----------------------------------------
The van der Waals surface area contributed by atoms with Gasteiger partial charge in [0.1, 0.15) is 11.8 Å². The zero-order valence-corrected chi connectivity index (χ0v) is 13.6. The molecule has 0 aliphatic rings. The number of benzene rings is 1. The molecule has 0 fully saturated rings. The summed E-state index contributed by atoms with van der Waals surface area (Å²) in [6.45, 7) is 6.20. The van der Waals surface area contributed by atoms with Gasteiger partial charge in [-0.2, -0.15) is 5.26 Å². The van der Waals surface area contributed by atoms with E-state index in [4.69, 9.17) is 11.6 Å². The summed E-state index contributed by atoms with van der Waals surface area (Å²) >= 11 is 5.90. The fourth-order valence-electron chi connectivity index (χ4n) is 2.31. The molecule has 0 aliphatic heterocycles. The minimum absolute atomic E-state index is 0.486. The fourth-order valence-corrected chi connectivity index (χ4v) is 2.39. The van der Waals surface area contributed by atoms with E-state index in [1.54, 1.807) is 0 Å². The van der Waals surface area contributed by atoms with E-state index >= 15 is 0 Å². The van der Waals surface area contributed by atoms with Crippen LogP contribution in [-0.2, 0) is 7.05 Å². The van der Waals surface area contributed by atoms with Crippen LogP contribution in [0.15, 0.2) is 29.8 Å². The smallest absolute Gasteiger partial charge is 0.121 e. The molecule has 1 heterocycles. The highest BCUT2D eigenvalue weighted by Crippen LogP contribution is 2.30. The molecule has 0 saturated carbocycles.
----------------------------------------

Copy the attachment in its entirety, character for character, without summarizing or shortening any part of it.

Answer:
The van der Waals surface area contributed by atoms with Gasteiger partial charge in [0.1, 0.15) is 11.8 Å². The zero-order valence-corrected chi connectivity index (χ0v) is 13.6. The molecule has 0 aliphatic rings. The number of benzene rings is 1. The molecule has 0 fully saturated rings. The summed E-state index contributed by atoms with van der Waals surface area (Å²) in [6.45, 7) is 6.20. The van der Waals surface area contributed by atoms with Gasteiger partial charge in [-0.2, -0.15) is 5.26 Å². The van der Waals surface area contributed by atoms with E-state index in [4.69, 9.17) is 11.6 Å². The summed E-state index contributed by atoms with van der Waals surface area (Å²) >= 11 is 5.90. The fourth-order valence-electron chi connectivity index (χ4n) is 2.31. The molecule has 0 aliphatic heterocycles. The minimum absolute atomic E-state index is 0.486. The fourth-order valence-corrected chi connectivity index (χ4v) is 2.39. The van der Waals surface area contributed by atoms with E-state index in [1.54, 1.807) is 0 Å². The van der Waals surface area contributed by atoms with E-state index >= 15 is 0 Å². The van der Waals surface area contributed by atoms with Crippen LogP contribution in [-0.2, 0) is 7.05 Å². The van der Waals surface area contributed by atoms with Crippen LogP contribution in [0.15, 0.2) is 29.8 Å². The smallest absolute Gasteiger partial charge is 0.121 e. The molecule has 1 heterocycles. The highest BCUT2D eigenvalue weighted by Crippen LogP contribution is 2.30. The molecule has 0 saturated carbocycles.